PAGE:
From: Robert J. Bradbury (
Date: Mon Jul 02 2001 - 11:54:35 MDT

> I just joined this list after Amara Angelica from KurzweilAI pointed out
> that there was some talk about GAC in this group. I've looked at some of the
> posts and would like to make some comments:

Chris, since you have probably already read Eliezer's comments
(if you haven't you should follow the links from
to the archives of the last week or so), I'll simply comment
that some of us are fairly neutral regarding approaches to
different aspects of AI (and will freely admit our lack of
knowledge with regard to much of it).

So, stating my ignorance in advance, I'll simply make a few comments
on your comments:
> 1 - GAC is a black box. I have made no disclosures on what it uses for
> pattern matching [snip]

While I can understand reasons for doing this, it will leave a bad
taste in the mouths of many with an academic or open source perspectives.

> 2 - The primary purpose of GAC is to build a fitness test for humanness in a
> binary response domain. This will in the future allow GAC to babysit a truly
> evolving artificial consciousness, rewarding and punishing it as needed at
> machine speeds.

I'd say this statement is flawed from two perspectives. First, if you
have no verifiction of the "reputation" of your "humanness" sources you
have no controls on the results. You are going to get much different
results if your humans are Jesuit priests vs. modern-day neo-nazis.
Presumably you get a slightly more intelligent and affluent cross
section of humanity (i.e. the people net-connected and producing
the inputs to your system). That would seem to imply you are going
to get a pretty "average" human perspective out of the whole effort.
Producing more "average" humans isn't of much use from an extropian
perspective. We have more than enough problems figuring out how to
feed the ones produced using the regular old-fashioned manufacturing
methods. Second, there seems to be an implicit assumption that using
current "humaneness" can evolve an artificial consciousness. Leaving
aside the meaning of the suitcase term "consciousness", the
problem may be that for humans to have reached that state they
had to go through their entire evolutionary history. Modern humans,
not knowing how to chip flint or stalk a mammoth, may not be able
to regenerate "consciousness". All you may end up with is a machine
able to pass the Turing test, but still not be "conscious".

> Right now, GAC is a 50,000+ term fitness test for humanness. At each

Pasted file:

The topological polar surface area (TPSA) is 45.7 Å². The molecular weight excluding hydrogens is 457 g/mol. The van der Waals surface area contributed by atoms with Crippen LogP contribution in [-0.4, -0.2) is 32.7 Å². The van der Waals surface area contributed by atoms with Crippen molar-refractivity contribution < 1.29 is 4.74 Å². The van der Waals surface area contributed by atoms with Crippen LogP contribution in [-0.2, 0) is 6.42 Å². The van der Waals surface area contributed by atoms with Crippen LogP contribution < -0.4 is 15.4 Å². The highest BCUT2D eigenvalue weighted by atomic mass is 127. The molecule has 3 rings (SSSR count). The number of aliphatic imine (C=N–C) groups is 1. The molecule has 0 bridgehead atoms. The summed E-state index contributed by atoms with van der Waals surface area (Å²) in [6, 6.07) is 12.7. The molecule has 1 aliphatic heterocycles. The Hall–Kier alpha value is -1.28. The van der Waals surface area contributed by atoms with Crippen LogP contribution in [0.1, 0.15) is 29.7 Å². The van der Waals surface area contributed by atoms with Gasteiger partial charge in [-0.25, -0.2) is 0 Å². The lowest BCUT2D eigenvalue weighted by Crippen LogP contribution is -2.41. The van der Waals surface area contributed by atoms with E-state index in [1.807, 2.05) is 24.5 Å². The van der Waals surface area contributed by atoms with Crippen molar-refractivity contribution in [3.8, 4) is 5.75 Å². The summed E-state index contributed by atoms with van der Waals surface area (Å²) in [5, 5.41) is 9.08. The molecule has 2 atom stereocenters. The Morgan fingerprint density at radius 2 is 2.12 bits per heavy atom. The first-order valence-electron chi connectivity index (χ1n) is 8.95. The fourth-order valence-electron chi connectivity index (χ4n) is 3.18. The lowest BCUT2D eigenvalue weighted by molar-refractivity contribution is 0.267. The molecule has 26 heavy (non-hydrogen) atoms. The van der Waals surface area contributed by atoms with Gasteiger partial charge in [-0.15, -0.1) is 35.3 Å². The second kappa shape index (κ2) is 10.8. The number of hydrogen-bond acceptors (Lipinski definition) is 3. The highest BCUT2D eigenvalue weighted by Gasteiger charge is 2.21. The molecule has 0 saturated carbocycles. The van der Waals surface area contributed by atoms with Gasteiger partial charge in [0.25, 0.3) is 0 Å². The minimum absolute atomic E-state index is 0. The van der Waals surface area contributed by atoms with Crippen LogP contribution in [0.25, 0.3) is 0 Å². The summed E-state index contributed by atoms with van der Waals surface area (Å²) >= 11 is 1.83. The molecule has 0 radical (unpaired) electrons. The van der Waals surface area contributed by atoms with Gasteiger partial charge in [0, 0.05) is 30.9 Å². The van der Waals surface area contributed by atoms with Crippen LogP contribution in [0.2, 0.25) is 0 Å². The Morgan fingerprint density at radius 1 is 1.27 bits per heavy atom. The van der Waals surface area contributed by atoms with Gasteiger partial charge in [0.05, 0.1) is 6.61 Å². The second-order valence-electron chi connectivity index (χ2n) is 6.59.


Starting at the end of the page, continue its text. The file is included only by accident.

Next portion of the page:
> one of those points GAC knows what it should expect it were testing an
> average human, because for each one of those points GAC has made at least 20
> measurements of real people.

That's 20 real "average" people.

> 3 - Any contradictions in GAC are real contradictions in us. It can't
> believe anything that hasn't been confirmed by at least 20 people.

You can get 20 real average people to confirm a belief in God --
getting a combination of a database and some statistical analysis
software to do the same doesn't make God any more "real".

> 4 - GAC is science. Over 8 million actual measurements of human consensus
> have been made. There are at least two other projects that claim to be
> collecting human consensus information - CYC and Open Mind [snip]

I don't know much about Open Mind, and only know a little more about Cyc.
I would not classify Cyc as trying to collect human "consensus" information.
Human "consensus" information is often wrong and I doubt Doug would be
building wrong concepts into a common sense database. I'd classify Cyc
more of an attempt to get the commonly agreed upon as scientifically correct
information into a database with an attached reasoning and inference engine.

I would agree that GAC may be interesting social science, but I
deeply doubt it will produce a useful path to an advanced
artificial intelligence. Since an advanced artificial intelligence
is what most extropians would find of interest, the approach
isn't likely to find a warm reception here. (But you probably
have already figured that out...). What might be interesting
at some future point in time is to watch a Turing test between
Cyc and GAC. It could reveal some very interesting insights
into the many false beliefs that most people hold.

I'd suggest you consider the problem of how one would build into
GAC the concepts of "trust" and "reputations". A quick search
turns up:
  "The Production of Trust in Online Markets" by Peter Kollock
which references some of the early work by Miller & Drexler.

I've got little interest in knowing what the average human knows.
I've got a great interest in knowing what "high" reputation
humans know.

Robert Bradbury

This archive was generated by hypermail 2b30 : Fri Oct 12 2001 - 14:39:41 MDT